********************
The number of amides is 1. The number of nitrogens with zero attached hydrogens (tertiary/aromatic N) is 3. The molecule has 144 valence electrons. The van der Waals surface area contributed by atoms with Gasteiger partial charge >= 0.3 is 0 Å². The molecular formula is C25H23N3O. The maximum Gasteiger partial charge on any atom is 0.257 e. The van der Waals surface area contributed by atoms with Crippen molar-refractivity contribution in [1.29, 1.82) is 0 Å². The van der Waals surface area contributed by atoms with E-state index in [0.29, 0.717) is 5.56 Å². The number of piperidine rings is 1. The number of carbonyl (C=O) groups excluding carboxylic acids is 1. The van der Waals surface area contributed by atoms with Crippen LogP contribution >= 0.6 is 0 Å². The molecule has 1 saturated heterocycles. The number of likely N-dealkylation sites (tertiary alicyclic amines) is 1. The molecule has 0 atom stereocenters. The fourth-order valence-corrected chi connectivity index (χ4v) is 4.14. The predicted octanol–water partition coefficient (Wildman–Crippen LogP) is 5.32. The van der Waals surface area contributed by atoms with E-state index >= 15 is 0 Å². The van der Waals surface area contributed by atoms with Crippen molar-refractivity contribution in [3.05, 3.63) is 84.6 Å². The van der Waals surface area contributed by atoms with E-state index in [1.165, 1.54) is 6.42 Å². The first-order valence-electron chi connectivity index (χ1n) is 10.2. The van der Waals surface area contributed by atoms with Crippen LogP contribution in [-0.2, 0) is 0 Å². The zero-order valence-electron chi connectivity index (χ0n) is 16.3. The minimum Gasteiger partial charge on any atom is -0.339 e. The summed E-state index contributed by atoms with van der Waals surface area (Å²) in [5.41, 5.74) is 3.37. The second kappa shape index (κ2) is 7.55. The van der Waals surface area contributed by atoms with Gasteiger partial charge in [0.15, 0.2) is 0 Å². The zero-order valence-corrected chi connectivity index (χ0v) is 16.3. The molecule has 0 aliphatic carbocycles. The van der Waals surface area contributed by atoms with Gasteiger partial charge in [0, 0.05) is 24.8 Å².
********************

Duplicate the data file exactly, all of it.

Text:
The number of amides is 1. The number of nitrogens with zero attached hydrogens (tertiary/aromatic N) is 3. The molecule has 144 valence electrons. The van der Waals surface area contributed by atoms with Gasteiger partial charge >= 0.3 is 0 Å². The molecular formula is C25H23N3O. The maximum Gasteiger partial charge on any atom is 0.257 e. The van der Waals surface area contributed by atoms with Crippen molar-refractivity contribution in [1.29, 1.82) is 0 Å². The van der Waals surface area contributed by atoms with E-state index in [0.29, 0.717) is 5.56 Å². The number of piperidine rings is 1. The number of carbonyl (C=O) groups excluding carboxylic acids is 1. The van der Waals surface area contributed by atoms with Crippen LogP contribution >= 0.6 is 0 Å². The molecule has 1 saturated heterocycles. The number of likely N-dealkylation sites (tertiary alicyclic amines) is 1. The molecule has 0 atom stereocenters. The fourth-order valence-corrected chi connectivity index (χ4v) is 4.14. The predicted octanol–water partition coefficient (Wildman–Crippen LogP) is 5.32. The van der Waals surface area contributed by atoms with E-state index >= 15 is 0 Å². The van der Waals surface area contributed by atoms with Crippen molar-refractivity contribution in [3.05, 3.63) is 84.6 Å². The van der Waals surface area contributed by atoms with E-state index in [1.165, 1.54) is 6.42 Å². The first-order valence-electron chi connectivity index (χ1n) is 10.2. The van der Waals surface area contributed by atoms with Crippen LogP contribution in [-0.2, 0) is 0 Å². The zero-order valence-electron chi connectivity index (χ0n) is 16.3. The minimum Gasteiger partial charge on any atom is -0.339 e. The summed E-state index contributed by atoms with van der Waals surface area (Å²) in [5.41, 5.74) is 3.37. The second kappa shape index (κ2) is 7.55. The van der Waals surface area contributed by atoms with Gasteiger partial charge in [0.15, 0.2) is 0 Å². The zero-order valence-corrected chi connectivity index (χ0v) is 16.3. The molecule has 0 aliphatic carbocycles. The van der Waals surface area contributed by atoms with Gasteiger partial charge in [0, 0.05) is 24.8 Å².